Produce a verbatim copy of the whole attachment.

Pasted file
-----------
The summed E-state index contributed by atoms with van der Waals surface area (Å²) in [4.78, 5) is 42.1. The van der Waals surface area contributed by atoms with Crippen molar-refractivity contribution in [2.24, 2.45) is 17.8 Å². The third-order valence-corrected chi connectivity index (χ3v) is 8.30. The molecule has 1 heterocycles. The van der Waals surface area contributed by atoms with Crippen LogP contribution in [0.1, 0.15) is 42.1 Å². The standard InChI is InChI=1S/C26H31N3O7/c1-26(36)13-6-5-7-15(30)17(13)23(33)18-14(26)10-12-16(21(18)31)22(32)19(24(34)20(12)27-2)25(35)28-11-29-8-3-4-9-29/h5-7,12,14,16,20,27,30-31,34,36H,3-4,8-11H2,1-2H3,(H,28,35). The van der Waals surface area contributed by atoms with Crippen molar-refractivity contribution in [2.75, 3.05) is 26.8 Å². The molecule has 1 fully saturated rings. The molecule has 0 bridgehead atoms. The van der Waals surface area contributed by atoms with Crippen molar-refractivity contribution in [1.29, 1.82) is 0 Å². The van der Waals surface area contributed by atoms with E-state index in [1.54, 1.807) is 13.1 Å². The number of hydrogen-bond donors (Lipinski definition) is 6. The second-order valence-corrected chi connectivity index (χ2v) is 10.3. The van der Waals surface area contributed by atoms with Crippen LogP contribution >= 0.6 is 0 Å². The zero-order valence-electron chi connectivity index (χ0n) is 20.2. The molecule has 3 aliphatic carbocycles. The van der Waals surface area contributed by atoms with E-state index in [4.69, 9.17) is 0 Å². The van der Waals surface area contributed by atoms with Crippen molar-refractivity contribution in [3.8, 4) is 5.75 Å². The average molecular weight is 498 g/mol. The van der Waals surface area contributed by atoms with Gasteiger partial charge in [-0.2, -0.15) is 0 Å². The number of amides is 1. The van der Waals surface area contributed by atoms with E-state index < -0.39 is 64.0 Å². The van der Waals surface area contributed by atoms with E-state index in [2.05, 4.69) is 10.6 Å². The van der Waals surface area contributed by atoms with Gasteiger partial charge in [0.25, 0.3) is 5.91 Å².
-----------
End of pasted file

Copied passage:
The summed E-state index contributed by atoms with van der Waals surface area (Å²) in [4.78, 5) is 42.1. The van der Waals surface area contributed by atoms with Crippen molar-refractivity contribution in [2.24, 2.45) is 17.8 Å². The third-order valence-corrected chi connectivity index (χ3v) is 8.30. The molecule has 1 heterocycles. The van der Waals surface area contributed by atoms with Crippen LogP contribution in [0.1, 0.15) is 42.1 Å². The standard InChI is InChI=1S/C26H31N3O7/c1-26(36)13-6-5-7-15(30)17(13)23(33)18-14(26)10-12-16(21(18)31)22(32)19(24(34)20(12)27-2)25(35)28-11-29-8-3-4-9-29/h5-7,12,14,16,20,27,30-31,34,36H,3-4,8-11H2,1-2H3,(H,28,35). The van der Waals surface area contributed by atoms with Crippen molar-refractivity contribution in [2.75, 3.05) is 26.8 Å². The molecule has 1 fully saturated rings. The molecule has 0 bridgehead atoms. The van der Waals surface area contributed by atoms with Crippen molar-refractivity contribution in [1.29, 1.82) is 0 Å². The van der Waals surface area contributed by atoms with E-state index in [1.54, 1.807) is 13.1 Å². The number of hydrogen-bond donors (Lipinski definition) is 6. The second-order valence-corrected chi connectivity index (χ2v) is 10.3. The van der Waals surface area contributed by atoms with Crippen LogP contribution >= 0.6 is 0 Å². The zero-order valence-electron chi connectivity index (χ0n) is 20.2. The molecule has 3 aliphatic carbocycles. The van der Waals surface area contributed by atoms with E-state index in [4.69, 9.17) is 0 Å². The van der Waals surface area contributed by atoms with Crippen molar-refractivity contribution in [3.8, 4) is 5.75 Å². The average molecular weight is 498 g/mol. The van der Waals surface area contributed by atoms with Gasteiger partial charge in [-0.2, -0.15) is 0 Å². The number of amides is 1. The van der Waals surface area contributed by atoms with E-state index < -0.39 is 64.0 Å². The van der Waals surface area contributed by atoms with E-state index in [2.05, 4.69) is 10.6 Å². The van der Waals surface area contributed by atoms with Gasteiger partial charge in [0.25, 0.3) is 5.91 Å².